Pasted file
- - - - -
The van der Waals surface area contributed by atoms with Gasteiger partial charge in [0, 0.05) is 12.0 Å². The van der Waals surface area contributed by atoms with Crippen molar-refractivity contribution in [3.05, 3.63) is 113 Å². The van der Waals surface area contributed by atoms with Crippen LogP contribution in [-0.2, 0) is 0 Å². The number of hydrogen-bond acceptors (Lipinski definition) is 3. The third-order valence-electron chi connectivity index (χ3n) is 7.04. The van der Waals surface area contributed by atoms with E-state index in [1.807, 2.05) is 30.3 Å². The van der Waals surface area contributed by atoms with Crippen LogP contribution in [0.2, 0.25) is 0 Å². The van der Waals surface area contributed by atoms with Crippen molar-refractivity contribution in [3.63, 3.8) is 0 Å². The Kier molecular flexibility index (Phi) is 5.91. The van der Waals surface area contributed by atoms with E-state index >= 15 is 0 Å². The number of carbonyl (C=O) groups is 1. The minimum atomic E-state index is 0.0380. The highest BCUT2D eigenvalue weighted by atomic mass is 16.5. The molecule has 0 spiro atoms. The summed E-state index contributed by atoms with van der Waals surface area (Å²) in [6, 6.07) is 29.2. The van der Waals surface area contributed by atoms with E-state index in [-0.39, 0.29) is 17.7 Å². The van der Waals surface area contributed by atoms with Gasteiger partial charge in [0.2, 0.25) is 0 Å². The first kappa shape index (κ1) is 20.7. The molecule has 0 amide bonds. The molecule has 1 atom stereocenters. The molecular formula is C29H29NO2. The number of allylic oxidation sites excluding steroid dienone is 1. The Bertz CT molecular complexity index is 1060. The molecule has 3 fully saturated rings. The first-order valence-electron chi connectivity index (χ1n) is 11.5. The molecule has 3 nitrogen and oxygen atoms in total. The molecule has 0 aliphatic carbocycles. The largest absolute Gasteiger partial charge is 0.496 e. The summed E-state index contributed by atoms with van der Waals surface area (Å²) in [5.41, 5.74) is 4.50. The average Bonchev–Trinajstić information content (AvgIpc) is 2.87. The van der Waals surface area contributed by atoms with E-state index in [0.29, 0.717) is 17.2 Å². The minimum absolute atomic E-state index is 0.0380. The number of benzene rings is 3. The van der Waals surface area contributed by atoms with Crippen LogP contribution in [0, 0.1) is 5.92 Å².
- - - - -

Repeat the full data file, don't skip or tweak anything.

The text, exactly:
The van der Waals surface area contributed by atoms with Gasteiger partial charge in [0, 0.05) is 12.0 Å². The van der Waals surface area contributed by atoms with Crippen molar-refractivity contribution in [3.05, 3.63) is 113 Å². The van der Waals surface area contributed by atoms with Crippen LogP contribution in [-0.2, 0) is 0 Å². The number of hydrogen-bond acceptors (Lipinski definition) is 3. The third-order valence-electron chi connectivity index (χ3n) is 7.04. The van der Waals surface area contributed by atoms with E-state index in [1.807, 2.05) is 30.3 Å². The van der Waals surface area contributed by atoms with Crippen LogP contribution in [0.2, 0.25) is 0 Å². The van der Waals surface area contributed by atoms with Crippen molar-refractivity contribution in [3.63, 3.8) is 0 Å². The Kier molecular flexibility index (Phi) is 5.91. The van der Waals surface area contributed by atoms with E-state index >= 15 is 0 Å². The number of carbonyl (C=O) groups is 1. The minimum atomic E-state index is 0.0380. The highest BCUT2D eigenvalue weighted by atomic mass is 16.5. The molecule has 0 spiro atoms. The summed E-state index contributed by atoms with van der Waals surface area (Å²) in [6, 6.07) is 29.2. The van der Waals surface area contributed by atoms with E-state index in [-0.39, 0.29) is 17.7 Å². The van der Waals surface area contributed by atoms with Gasteiger partial charge in [0.2, 0.25) is 0 Å². The first kappa shape index (κ1) is 20.7. The molecule has 0 amide bonds. The molecule has 1 atom stereocenters. The molecular formula is C29H29NO2. The number of allylic oxidation sites excluding steroid dienone is 1. The Bertz CT molecular complexity index is 1060. The molecule has 3 fully saturated rings. The first-order valence-electron chi connectivity index (χ1n) is 11.5. The molecule has 3 nitrogen and oxygen atoms in total. The molecule has 0 aliphatic carbocycles. The largest absolute Gasteiger partial charge is 0.496 e. The summed E-state index contributed by atoms with van der Waals surface area (Å²) in [5.41, 5.74) is 4.50. The average Bonchev–Trinajstić information content (AvgIpc) is 2.87. The van der Waals surface area contributed by atoms with E-state index in [0.29, 0.717) is 17.2 Å². The minimum absolute atomic E-state index is 0.0380. The number of benzene rings is 3. The van der Waals surface area contributed by atoms with Crippen LogP contribution in [0, 0.1) is 5.92 Å².